Climate Change Weather: Why is It Snowing in May and Does It Have Anything to Do With Global Warming?

On Friday morning I woke up to birds chirping and snow lightly falling outside my window. Since it’s early May, and even Iowa’s strange weather patterns are not so bizarre as to make spring snowfall a given, one of those things seemed incongruous. As I write this, about two or three inches of snow are on the ground, and all across the Midwest, people are confused and cold: this is not a light dusting of snow, this is winter wonderland material

What gives? 

My natural predisposition to apocalyptic predictions makes me see this freezing surprise as an indicator of the strange weather patterns that have surfaced in the last several years, the result of terrible disaster due to climate change. Of course, the Midwest is also notorious for just having some strange weather.

Which begs the question: is this climate change, or just weird?

Of course, snow is the least of the freaky weather patterns that have materialized in the last couple of years. Hurricane Sandy and other extreme weather events have become practically commonplace. And as PBS reports, there is more and more evidence that weather in places like the United States is somewhat a result of rapid warming far to the north in the Arctic.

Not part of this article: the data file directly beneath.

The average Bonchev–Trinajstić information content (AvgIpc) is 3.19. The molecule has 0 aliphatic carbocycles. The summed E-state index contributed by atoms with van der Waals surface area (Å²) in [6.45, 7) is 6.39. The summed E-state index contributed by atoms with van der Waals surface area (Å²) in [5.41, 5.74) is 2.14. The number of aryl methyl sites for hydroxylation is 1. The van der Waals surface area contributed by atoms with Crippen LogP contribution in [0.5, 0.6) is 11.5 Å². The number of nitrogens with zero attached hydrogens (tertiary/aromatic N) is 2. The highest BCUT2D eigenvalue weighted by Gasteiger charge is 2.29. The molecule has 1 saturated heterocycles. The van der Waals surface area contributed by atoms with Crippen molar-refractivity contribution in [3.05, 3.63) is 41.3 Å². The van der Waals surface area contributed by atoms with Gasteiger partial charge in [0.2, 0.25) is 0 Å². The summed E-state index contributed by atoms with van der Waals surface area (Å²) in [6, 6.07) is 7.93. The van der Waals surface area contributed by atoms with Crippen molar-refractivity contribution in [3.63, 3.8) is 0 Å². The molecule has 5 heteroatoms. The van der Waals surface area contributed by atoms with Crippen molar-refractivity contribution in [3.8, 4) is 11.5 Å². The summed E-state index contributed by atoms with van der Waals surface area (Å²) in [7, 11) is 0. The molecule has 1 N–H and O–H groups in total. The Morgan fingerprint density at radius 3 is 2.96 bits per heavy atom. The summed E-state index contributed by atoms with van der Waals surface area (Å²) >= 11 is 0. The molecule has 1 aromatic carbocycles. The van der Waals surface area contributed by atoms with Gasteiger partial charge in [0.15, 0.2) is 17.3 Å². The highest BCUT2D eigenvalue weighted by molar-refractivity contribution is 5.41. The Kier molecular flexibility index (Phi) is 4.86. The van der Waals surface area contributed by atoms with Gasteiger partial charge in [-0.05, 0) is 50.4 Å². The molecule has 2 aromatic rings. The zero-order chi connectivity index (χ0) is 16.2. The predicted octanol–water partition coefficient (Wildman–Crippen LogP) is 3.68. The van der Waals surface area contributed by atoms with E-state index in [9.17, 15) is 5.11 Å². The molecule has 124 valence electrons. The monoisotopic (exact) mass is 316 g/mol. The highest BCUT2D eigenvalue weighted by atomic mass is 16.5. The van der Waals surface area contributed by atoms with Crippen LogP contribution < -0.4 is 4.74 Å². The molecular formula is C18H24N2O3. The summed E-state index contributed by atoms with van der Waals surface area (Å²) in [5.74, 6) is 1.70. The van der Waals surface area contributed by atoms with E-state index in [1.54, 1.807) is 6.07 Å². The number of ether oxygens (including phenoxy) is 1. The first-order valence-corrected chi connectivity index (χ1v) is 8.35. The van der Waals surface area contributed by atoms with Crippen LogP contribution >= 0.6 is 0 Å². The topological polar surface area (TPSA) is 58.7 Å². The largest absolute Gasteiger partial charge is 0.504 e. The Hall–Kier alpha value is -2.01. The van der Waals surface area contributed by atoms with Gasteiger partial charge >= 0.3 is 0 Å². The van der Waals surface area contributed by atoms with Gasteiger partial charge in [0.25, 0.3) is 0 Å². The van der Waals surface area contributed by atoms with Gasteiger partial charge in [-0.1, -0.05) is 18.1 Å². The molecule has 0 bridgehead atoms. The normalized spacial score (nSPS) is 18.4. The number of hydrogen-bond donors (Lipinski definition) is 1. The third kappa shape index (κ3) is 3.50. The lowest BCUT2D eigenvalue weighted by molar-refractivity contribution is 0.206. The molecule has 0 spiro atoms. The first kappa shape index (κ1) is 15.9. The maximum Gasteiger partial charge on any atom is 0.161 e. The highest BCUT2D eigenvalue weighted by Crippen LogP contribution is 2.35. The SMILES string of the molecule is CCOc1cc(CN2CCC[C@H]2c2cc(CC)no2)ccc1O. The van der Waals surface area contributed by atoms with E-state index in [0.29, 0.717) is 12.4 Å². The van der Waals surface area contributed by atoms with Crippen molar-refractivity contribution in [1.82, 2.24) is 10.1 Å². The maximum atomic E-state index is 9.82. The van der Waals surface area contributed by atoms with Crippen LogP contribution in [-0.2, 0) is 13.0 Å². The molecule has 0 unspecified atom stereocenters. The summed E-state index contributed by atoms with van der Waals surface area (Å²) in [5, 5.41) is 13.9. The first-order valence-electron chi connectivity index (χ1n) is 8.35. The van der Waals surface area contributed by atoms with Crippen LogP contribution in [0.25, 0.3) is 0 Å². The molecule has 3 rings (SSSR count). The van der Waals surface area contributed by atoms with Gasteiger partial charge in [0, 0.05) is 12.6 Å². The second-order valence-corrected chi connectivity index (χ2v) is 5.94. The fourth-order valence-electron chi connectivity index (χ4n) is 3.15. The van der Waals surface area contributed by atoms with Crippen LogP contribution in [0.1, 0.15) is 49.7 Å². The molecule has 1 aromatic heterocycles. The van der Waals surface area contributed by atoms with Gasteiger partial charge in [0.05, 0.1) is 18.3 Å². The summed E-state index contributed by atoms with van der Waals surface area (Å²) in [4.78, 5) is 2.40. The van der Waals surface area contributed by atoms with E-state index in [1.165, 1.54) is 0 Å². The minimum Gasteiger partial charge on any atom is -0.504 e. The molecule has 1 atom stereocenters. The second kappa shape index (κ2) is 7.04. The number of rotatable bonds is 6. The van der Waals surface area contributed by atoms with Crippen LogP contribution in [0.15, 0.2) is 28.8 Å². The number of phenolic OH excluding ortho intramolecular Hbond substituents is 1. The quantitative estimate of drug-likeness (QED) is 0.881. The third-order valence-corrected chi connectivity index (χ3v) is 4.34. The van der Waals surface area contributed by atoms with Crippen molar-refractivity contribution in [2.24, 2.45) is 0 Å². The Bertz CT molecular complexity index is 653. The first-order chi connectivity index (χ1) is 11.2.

So what gives? Is this a harbinger of greater weird weather to come, or just a strange fluke in an area (the Midwest) known for erratic weather patterns? Minnesota meteorologist Paul Huttner (whose location seems to make him uniquely qualified for answering weird weather questions) says that while this weather is strange, it would be a bit of a stretch to call spring snow a direct result of climate change. In his own words:

“If you're going to tie a link to today's weather to climate change you would have to cite Arctic amplification. We've touched on that before. That's where this slower jet stream gets stuck. It slows down and these blocking patterns set up and our weather patterns get stuck. That's what's been happening a lot in Minnesota and the Upper Midwest this spring. Some links that this may be tied to the warmer Arctic Ocean that we saw last summer.” 

Translation: it’s weird, but not directly related to climate change. Weather is immensely volatile and connected to patterns around the world: even a slight change (like Arctic amplification) might contribute to this different weather patterns. 

Either way, this snow is part of a broader pattern in changing weather. For the time being, directly connected to climate change or not, the snow in May is not going away.

Now if you’ll excuse me, it’s time to shovel my sidewalk.  

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Hannah Kapp-Klote

Progressive, midwestern, overzealous adjective user.

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